- ASX SPI 200 futures up 0.3% to 7,372.00
- Dow Average up 0.8% to 35,885.33
- Aussie down 0.1% to 0.7226 per US$
- U.S. 10-year yield rose 7.0bps to 1.6184%
- Australia 3-year bond yield rose 0.2bps to 0.96%
- Australia 10-year bond yield fell 2bps to 1.79%
- Gold spot down 2.3% to $1,803.97
- Brent futures up 0.9% to $79.62/bbl
- 9am: (AU) Nov. Markit Australia PMI Composite, prior 52.1
- 9am: (AU) Nov. Markit Australia PMI Mfg, prior 58.2
- 9am: (AU) Nov. Markit Australia PMI Services, prior 51.8
- 9:30am: (AU) Nov. ANZ Roy Morgan Weekly Consumer, prior 106.0
- 11am: (AU) Australia to Sell A$150 Million 0.25% 2032 Bonds
Stocks erased gains while Treasury yields rose following President Joe Biden’s nomination of Jerome Powell to head the Federal Reserve for a second term. The dollar climbed.
U.S. stocks tumbled into the close, with the S&P 500 falling more than 40 points in the final 45 minutes of trading. The index had spent all of the session higher before a sell-off in tech shares dragged it lower for the day. The U.S. swaps market is now pricing in a full 25 basis point rate hike into the June Fed meeting, with a second increase seen for next November. The dollar climbed, while gold slumped more than 2% and oil gained.
If your french fries are tasting funny these days, it might be the oil.
A biofuels boom is driving up demand for vegetable oil, boosting costs for food manufacturers and restaurants who use it to bake bread and fry chicken, among other things.
So many restaurant operators are trying to stretch the life of the liquid in their fryers. Some are hunting for longer-lasting varieties known as high-performance fry oil — only to find it snatched up by big chains. In some regions, restaurants are battling thefts of used oil, which has also risen in value.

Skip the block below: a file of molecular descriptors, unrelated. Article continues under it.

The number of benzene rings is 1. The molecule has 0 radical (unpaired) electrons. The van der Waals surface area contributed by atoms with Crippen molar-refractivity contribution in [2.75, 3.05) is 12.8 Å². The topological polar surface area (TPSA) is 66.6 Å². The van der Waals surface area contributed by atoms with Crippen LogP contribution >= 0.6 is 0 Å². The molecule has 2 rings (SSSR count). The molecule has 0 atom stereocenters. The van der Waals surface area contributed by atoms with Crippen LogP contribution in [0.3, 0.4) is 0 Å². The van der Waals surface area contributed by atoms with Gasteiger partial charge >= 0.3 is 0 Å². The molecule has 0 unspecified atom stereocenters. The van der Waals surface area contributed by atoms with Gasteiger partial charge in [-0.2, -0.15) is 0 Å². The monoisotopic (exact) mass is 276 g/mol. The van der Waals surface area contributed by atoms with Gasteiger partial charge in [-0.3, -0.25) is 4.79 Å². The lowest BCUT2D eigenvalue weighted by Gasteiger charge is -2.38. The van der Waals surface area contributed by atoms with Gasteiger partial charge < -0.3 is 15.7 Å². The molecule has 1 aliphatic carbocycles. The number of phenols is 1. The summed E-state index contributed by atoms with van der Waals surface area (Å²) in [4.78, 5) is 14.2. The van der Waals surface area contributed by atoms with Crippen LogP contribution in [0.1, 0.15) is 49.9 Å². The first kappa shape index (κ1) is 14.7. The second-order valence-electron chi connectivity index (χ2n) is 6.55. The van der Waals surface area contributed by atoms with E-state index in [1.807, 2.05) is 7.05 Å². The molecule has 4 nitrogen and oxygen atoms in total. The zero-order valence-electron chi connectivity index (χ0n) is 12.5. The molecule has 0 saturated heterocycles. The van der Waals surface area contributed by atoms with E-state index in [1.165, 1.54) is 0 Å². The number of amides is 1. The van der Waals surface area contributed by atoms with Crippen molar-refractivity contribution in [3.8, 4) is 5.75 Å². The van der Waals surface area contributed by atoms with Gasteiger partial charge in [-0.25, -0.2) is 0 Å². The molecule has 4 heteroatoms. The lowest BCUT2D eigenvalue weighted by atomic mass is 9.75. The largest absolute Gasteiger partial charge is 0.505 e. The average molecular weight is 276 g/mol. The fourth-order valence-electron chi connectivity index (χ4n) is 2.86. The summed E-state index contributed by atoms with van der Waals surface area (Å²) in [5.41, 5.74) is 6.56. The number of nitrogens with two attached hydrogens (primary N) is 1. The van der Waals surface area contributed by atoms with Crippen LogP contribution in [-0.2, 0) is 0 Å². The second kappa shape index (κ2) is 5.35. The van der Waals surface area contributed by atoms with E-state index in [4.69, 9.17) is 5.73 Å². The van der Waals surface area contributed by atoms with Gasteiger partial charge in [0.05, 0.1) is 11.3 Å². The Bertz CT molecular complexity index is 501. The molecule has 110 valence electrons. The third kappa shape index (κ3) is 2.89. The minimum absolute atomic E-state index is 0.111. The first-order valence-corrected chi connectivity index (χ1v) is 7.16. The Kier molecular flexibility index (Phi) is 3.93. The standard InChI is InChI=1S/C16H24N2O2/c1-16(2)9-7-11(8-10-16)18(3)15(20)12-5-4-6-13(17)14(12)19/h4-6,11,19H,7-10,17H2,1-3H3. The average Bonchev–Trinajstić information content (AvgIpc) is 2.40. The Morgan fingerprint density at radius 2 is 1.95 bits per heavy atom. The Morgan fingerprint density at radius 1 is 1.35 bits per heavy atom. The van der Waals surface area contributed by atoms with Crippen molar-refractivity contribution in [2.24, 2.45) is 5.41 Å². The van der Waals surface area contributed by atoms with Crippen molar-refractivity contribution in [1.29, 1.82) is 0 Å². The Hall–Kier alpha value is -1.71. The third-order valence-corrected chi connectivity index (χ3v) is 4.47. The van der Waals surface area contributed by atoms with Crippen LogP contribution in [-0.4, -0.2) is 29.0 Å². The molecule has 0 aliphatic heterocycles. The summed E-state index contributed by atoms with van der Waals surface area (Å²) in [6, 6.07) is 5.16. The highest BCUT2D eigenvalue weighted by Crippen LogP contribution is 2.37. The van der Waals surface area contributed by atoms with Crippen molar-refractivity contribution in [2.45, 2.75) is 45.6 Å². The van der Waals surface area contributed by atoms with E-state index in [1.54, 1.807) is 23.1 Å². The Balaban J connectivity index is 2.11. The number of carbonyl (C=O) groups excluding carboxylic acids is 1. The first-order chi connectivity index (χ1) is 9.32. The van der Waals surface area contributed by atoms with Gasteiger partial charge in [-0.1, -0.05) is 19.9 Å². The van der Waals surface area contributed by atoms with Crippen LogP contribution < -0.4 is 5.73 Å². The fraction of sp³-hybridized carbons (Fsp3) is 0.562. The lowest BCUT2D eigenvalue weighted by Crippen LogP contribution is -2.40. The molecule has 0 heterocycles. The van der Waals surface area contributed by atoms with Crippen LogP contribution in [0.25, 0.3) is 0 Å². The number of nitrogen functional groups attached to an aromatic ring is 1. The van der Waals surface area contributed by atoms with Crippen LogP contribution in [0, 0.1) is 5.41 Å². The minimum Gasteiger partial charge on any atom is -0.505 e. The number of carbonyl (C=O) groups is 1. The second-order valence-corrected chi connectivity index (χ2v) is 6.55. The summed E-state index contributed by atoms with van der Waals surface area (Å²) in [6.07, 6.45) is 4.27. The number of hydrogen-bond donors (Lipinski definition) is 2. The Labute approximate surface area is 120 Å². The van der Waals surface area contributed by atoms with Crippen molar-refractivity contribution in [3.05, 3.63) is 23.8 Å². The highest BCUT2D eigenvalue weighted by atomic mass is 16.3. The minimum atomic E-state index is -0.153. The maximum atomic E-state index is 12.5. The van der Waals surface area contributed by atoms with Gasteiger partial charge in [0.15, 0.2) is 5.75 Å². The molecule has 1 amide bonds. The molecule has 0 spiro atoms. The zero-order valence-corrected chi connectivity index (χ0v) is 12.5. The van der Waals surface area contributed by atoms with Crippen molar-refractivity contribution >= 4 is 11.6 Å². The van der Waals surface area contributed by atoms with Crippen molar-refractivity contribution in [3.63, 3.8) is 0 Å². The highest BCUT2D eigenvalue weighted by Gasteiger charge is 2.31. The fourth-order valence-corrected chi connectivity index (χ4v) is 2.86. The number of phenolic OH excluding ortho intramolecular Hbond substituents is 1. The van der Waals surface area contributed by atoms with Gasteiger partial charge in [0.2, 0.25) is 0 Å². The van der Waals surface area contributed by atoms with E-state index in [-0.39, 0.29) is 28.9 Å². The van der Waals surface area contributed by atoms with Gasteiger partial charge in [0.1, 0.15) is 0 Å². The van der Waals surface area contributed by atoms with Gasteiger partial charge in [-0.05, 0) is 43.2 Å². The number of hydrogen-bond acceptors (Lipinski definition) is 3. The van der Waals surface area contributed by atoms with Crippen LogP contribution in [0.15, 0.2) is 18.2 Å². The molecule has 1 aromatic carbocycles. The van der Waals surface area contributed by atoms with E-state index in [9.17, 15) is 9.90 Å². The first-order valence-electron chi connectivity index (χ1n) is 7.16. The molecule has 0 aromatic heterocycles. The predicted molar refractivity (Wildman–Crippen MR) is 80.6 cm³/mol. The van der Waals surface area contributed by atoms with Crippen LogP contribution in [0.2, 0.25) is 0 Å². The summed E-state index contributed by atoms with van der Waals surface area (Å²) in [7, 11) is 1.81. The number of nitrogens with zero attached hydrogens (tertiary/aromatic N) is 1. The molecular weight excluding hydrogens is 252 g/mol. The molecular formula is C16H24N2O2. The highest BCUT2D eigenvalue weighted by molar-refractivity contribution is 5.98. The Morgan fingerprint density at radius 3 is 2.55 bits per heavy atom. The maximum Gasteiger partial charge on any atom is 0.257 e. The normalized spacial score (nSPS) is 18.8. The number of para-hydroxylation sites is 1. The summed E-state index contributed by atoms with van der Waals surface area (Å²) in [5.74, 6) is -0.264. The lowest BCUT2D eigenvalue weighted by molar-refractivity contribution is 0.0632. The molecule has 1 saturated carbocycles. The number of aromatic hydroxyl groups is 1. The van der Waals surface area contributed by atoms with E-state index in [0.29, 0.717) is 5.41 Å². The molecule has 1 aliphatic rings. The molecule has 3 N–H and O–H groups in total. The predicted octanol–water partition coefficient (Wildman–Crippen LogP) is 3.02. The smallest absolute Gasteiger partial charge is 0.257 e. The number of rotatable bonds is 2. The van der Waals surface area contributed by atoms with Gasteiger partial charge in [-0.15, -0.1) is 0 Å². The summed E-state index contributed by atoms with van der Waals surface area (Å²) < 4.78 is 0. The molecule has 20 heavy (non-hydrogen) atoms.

In upstate New York, executive chef David Wagner saw the biofuels frenzy taking shape earlier this year and rushed to stock up on cooking oil before prices skyrocketed. Clearing out space in the basement of his restaurant, called City Line Bar and Grill, he placed an order for 10 times the amount of cooking oil he normally buys — enough to last him five months — and stacked it to the rafters when it arrived. Since then, Mr. Wagner has instructed his fry staff to strain the restaurant’s cooking oil three times a day instead of twice to prevent detritus from City Line’s signature chicken wings and mozzarella sticks from building up. “It’s pretty much liquid gold,” Mr. Wagner said. “You’ve got to filter out the impurities.”
Federal incentives and regulations in places such as California, designed to cut greenhouse-gas emissions, are pushing up demand for products such as soybean oil, animal tallow and used cooking oil, which are used to make renewable diesel.
Rising cooking-oil costs have helped drive menu prices for City Line’s chicken wings 20% higher this year, Mr. Wagner said. He said his staff is careful not to stretch the oil too far, which can give fried food a bitter, greasy taste. As cooking oil ages, its color changes from golden to amber to motor-oil black.
Criminals have taken note of oil’s new cachet, fueling a growing black market for spent supplies, said Sumit Majumdar, president of New York-based Buffalo Biodiesel Inc., which collects used oil from restaurants, including City Line, as well as grocers and the U.S. Army. In June, thieves clipped the lock on a 350-gallon dumpster behind Mr. Wagner’s restaurant and siphoned out the used oil, the chef said.
Grease thieves have targeted restaurants for years, with the value of oil stolen from City Line alone nearing $30,000 over 3 1/2 years, according to Buffalo’s Mr. Majumdar, who keeps track.
Thefts have risen sharply this year, Mr. Majumdar said, adding that his company expects to lose more than $10 million worth of oil to theft this year, even after investing in new locks for restaurant dumpsters and boosting its reward for help convicting grease thieves to $5,000. The company, whose website says its biodiesel results in “better smelling exhaust,” with “the light aroma of wings or fries,” expects revenues for 2021 will exceed $20 million.
Futures prices for soybean oil, a key cooking oil, notched records this summer after climbing 70% in the first six months of this year. Used cooking oil recently sold for 66 cents a pound, nearly 80% higher than a year ago, according to price-reporting agency Fastmarkets The Jacobsen.